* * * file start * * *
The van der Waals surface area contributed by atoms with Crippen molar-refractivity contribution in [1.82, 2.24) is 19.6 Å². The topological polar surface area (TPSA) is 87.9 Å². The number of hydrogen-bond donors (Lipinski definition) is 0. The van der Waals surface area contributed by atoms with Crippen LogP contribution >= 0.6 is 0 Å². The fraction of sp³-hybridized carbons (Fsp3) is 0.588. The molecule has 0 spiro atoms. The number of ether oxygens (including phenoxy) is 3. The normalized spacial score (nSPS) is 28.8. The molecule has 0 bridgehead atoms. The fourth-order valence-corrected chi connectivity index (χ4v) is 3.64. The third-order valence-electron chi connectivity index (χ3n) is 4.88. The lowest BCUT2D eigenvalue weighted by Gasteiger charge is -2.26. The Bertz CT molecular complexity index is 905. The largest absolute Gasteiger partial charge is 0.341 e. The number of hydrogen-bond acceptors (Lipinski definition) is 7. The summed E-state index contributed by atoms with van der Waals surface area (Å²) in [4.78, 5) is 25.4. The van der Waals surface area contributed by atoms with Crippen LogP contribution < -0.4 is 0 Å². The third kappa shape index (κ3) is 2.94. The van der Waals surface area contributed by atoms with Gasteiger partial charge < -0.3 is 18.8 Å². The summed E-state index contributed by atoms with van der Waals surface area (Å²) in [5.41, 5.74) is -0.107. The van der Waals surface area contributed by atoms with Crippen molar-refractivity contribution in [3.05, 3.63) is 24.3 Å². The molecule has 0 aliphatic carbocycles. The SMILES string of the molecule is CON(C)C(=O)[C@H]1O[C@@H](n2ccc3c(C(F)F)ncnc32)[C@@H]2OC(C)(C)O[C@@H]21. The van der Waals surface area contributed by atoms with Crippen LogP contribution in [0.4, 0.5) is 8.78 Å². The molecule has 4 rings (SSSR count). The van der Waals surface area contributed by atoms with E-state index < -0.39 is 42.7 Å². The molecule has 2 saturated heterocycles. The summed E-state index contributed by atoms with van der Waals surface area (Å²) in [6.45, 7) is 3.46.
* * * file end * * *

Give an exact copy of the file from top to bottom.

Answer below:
The van der Waals surface area contributed by atoms with Crippen molar-refractivity contribution in [1.82, 2.24) is 19.6 Å². The topological polar surface area (TPSA) is 87.9 Å². The number of hydrogen-bond donors (Lipinski definition) is 0. The van der Waals surface area contributed by atoms with Crippen LogP contribution >= 0.6 is 0 Å². The fraction of sp³-hybridized carbons (Fsp3) is 0.588. The molecule has 0 spiro atoms. The number of ether oxygens (including phenoxy) is 3. The normalized spacial score (nSPS) is 28.8. The molecule has 0 bridgehead atoms. The fourth-order valence-corrected chi connectivity index (χ4v) is 3.64. The third-order valence-electron chi connectivity index (χ3n) is 4.88. The lowest BCUT2D eigenvalue weighted by Gasteiger charge is -2.26. The Bertz CT molecular complexity index is 905. The largest absolute Gasteiger partial charge is 0.341 e. The number of hydrogen-bond acceptors (Lipinski definition) is 7. The summed E-state index contributed by atoms with van der Waals surface area (Å²) in [4.78, 5) is 25.4. The van der Waals surface area contributed by atoms with Crippen LogP contribution < -0.4 is 0 Å². The third kappa shape index (κ3) is 2.94. The van der Waals surface area contributed by atoms with Gasteiger partial charge < -0.3 is 18.8 Å². The summed E-state index contributed by atoms with van der Waals surface area (Å²) in [5.41, 5.74) is -0.107. The van der Waals surface area contributed by atoms with Crippen molar-refractivity contribution in [3.05, 3.63) is 24.3 Å². The molecule has 0 aliphatic carbocycles. The SMILES string of the molecule is CON(C)C(=O)[C@H]1O[C@@H](n2ccc3c(C(F)F)ncnc32)[C@@H]2OC(C)(C)O[C@@H]21. The van der Waals surface area contributed by atoms with Crippen LogP contribution in [0.4, 0.5) is 8.78 Å². The molecule has 4 rings (SSSR count). The van der Waals surface area contributed by atoms with E-state index < -0.39 is 42.7 Å². The molecule has 2 saturated heterocycles. The summed E-state index contributed by atoms with van der Waals surface area (Å²) in [6.45, 7) is 3.46.